As in previous election cycles, trucking organizations and fleets strongly favor Republican candidates in 2006, according to the Center for Responsive Politics, a nonpartisan, nonprofit research group that tracks political contributions. Nationwide, all 435 U.S. House seats, 33 of the 100 U.S. Senate seats and 36 of the 50 state governorships are up for grabs Nov. 7. The Republican majority on Capitol Hill could be lost if the Democrats gain 15 House seats and six Senate seats.
Among the top 20 transportation contributors to federal candidates and parties for 2006, as of Sept. 11, United Parcel Service was No. 1, with 68 percent of its $2.06 million going to Republican candidates, the center reported. Also on the transportation list, FedEx was No. 3, the American Trucking Associations was No. 11, and the Owner-Operator Independent Drivers Association was No. 20. Among the top trucking-specific contributors, the ATA gave the most with $599,629, of which 78 percent went to Republican candidates and parties. OOIDA contributed $215,464, of which 79 percent went to Republican candidates and parties.
When voting, don’t overlook state races, says Todd Spencer, OOIDA executive vice president. “Key issues that drivers can have impact on, specific to states, are toll roads and privatization,” Spencer says. Many states are considering adding or increasing tolls or privatizing bridges and roads to pay for improvements and maintenance.
Spencer cited Indiana as an example of a state where truckers can make their voice heard on an issue. In the spring, Republican Gov. Mitch Daniels signed into a law a bill that leased the state’s toll road to a foreign consortium for 75 years. The lease contains a noncompete clause preventing competing roads to be upgraded, “literally forcing truck and car drivers to use the toll road,” Spencer says. The plan was supported by most Republican legislators and opposed by most Democrats, according to OOIDA’s website. “If truckers reject lawmakers who voted in favor of the lease, that sends a message around the country,” Spencer says.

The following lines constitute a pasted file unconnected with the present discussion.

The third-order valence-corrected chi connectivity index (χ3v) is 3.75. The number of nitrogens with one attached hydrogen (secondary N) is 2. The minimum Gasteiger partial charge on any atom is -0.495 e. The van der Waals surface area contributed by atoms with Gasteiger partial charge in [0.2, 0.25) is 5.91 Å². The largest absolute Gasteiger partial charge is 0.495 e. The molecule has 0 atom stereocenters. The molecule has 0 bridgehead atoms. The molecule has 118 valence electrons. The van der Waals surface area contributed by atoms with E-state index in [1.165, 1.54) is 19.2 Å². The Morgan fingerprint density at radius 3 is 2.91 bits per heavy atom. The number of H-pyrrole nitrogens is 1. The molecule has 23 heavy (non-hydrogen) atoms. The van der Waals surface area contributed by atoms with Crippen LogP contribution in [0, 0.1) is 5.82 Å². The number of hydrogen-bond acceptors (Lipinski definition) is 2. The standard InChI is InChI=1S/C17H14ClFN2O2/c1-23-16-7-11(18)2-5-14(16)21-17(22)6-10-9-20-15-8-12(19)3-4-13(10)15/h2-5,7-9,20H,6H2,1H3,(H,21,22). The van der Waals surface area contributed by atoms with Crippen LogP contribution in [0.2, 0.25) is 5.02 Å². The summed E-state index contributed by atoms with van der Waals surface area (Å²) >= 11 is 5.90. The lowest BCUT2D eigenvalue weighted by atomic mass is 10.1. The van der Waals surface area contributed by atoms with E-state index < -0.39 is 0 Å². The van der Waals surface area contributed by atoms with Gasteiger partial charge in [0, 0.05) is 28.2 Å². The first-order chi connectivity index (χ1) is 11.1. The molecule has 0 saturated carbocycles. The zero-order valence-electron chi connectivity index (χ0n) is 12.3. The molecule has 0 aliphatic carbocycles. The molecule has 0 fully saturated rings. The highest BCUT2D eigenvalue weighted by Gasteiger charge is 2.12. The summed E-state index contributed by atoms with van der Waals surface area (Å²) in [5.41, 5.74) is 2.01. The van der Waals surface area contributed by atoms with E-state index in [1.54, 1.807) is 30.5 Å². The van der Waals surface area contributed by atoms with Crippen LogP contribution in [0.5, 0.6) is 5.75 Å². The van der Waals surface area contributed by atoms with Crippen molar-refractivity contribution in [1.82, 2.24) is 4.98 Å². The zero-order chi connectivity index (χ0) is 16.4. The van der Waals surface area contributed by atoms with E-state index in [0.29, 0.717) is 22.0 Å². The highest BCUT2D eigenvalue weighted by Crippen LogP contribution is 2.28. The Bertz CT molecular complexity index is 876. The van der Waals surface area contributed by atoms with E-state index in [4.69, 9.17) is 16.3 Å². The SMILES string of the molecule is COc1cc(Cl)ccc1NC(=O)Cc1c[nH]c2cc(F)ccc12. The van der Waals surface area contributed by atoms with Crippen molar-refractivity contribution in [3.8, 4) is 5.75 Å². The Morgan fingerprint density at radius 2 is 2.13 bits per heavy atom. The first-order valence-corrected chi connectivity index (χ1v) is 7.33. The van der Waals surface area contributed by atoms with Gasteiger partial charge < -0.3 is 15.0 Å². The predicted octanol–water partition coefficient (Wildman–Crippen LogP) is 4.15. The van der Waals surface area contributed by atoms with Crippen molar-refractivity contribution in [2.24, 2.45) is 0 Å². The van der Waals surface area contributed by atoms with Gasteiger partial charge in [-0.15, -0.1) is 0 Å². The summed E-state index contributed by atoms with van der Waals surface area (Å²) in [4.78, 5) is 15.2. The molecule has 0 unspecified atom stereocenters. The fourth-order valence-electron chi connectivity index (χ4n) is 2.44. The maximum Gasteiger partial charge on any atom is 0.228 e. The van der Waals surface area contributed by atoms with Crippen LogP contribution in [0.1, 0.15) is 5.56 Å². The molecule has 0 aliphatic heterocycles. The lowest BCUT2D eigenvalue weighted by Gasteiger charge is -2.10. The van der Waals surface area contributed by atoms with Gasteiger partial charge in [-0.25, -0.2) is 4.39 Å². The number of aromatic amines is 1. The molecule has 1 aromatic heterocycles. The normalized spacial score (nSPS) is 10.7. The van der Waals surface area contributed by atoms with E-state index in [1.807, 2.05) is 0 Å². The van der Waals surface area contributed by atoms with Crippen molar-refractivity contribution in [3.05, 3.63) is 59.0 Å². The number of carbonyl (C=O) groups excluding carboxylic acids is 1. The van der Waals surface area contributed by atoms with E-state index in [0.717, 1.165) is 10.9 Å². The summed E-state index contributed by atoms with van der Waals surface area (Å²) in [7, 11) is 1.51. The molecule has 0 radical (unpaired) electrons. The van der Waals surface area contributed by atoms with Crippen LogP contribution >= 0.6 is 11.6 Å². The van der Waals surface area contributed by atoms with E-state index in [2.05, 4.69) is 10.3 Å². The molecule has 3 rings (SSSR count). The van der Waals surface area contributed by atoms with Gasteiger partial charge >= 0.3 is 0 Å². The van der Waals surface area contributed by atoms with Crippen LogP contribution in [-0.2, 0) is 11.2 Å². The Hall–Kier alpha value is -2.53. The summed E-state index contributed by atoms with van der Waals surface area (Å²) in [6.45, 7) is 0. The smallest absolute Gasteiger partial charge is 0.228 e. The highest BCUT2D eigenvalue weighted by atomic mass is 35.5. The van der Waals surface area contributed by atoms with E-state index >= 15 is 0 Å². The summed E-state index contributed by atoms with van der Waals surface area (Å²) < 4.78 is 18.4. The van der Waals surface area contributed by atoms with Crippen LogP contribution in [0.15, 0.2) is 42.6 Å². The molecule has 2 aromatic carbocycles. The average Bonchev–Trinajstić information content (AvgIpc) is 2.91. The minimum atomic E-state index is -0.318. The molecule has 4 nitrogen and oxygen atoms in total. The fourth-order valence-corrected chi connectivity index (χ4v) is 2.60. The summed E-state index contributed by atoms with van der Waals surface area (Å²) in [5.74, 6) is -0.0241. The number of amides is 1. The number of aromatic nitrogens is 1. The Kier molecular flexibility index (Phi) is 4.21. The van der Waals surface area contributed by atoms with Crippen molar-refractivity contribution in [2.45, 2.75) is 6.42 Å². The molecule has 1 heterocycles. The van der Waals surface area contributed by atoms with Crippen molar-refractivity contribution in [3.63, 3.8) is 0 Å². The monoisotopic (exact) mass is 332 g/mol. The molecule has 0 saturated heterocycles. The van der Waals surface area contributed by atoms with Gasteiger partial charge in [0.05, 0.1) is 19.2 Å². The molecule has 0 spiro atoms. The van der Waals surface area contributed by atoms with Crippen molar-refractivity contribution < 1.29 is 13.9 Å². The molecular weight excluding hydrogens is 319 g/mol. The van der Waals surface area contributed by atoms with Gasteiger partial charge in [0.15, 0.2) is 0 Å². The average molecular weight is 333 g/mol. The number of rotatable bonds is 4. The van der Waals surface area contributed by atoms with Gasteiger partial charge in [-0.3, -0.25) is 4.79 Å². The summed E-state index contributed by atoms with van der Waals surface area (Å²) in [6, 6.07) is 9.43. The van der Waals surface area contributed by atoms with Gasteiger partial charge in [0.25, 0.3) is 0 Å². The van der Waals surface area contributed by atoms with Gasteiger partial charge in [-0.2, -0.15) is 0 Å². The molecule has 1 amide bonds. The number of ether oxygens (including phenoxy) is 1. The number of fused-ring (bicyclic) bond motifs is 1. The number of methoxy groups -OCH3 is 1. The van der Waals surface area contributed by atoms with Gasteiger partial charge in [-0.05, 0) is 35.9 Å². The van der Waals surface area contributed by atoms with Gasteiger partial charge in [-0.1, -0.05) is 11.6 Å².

In Alabama, Republican Gov. Bob Riley, a former trucking company owner, is up for re-election this year. Other candidates with trucking backgrounds include U.S. Rep. Mike Sodrel, R-Ind., who holds a CDL and launched his own trucking company; he faces a close race against Democrat Baron Hill.
According to the Center for Responsive Politics, the candidate who received the most from trucking contributors was U.S. Sen. Mark Kennedy, R-Minn., who received $63,200, followed By U.S. Sen. Jim Talent, R-Mo., who received $55,400. Talent, who represents OOIDA’s home state, is the co-author of the CDL language in the recent port-security bill.
Among purely PAC contributions to federal candidates this election cycle, trucking PACs gave 80 percent of their $1.1 million to Republicans and the rest to Democrats. Only two PACs gave more than $100,000: The American Trucking Associations contributed $502,129 and OOIDA $195,891. Both organizations strongly favored Republicans in their contributions.
The largest single donation the ATA gave to an individual candidate was $10,000 each, all to Republicans: U.S. Reps. Roy Blunt of Missouri and Eric Cantor of Virginia, and U.S. Sens. Conrad Burns of Montana, Mark Kennedy of Minnesota and Rick Santorum of Pennsylvania.
OOIDA contributed $5,000 to Blunt; Ben Chandler, D-Ky.; Ron Lewis, R-Ky.; Anne Northup, R-Ky.; and U.S. Sen. Olympia Snowe, R-Maine. The association gave its largest single contributions to U.S. Sen. Peter Hoekstra, R-Maine ($7,000), and U.S. Rep. John J. Duncan Jr. ($6,500).